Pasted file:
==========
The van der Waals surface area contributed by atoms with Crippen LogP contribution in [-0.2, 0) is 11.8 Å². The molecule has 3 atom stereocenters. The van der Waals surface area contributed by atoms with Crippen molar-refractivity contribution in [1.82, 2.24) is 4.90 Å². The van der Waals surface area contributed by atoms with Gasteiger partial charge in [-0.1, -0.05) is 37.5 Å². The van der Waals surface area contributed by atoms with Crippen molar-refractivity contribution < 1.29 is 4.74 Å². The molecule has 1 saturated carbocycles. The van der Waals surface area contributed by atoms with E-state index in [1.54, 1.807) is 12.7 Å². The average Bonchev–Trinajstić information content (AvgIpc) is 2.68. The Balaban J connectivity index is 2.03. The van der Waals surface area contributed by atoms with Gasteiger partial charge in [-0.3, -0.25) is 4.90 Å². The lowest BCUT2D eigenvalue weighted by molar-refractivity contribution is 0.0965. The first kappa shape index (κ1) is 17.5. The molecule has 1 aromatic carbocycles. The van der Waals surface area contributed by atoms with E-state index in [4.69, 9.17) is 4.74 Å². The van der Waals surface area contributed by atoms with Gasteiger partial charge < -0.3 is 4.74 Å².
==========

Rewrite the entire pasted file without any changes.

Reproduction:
The van der Waals surface area contributed by atoms with Crippen LogP contribution in [-0.2, 0) is 11.8 Å². The molecule has 3 atom stereocenters. The van der Waals surface area contributed by atoms with Crippen molar-refractivity contribution in [1.82, 2.24) is 4.90 Å². The van der Waals surface area contributed by atoms with Gasteiger partial charge in [-0.1, -0.05) is 37.5 Å². The van der Waals surface area contributed by atoms with Crippen molar-refractivity contribution < 1.29 is 4.74 Å². The molecule has 1 saturated carbocycles. The van der Waals surface area contributed by atoms with E-state index in [1.54, 1.807) is 12.7 Å². The average Bonchev–Trinajstić information content (AvgIpc) is 2.68. The Balaban J connectivity index is 2.03. The van der Waals surface area contributed by atoms with Gasteiger partial charge in [-0.3, -0.25) is 4.90 Å². The lowest BCUT2D eigenvalue weighted by molar-refractivity contribution is 0.0965. The first kappa shape index (κ1) is 17.5. The molecule has 1 aromatic carbocycles. The van der Waals surface area contributed by atoms with E-state index in [4.69, 9.17) is 4.74 Å². The van der Waals surface area contributed by atoms with Gasteiger partial charge < -0.3 is 4.74 Å².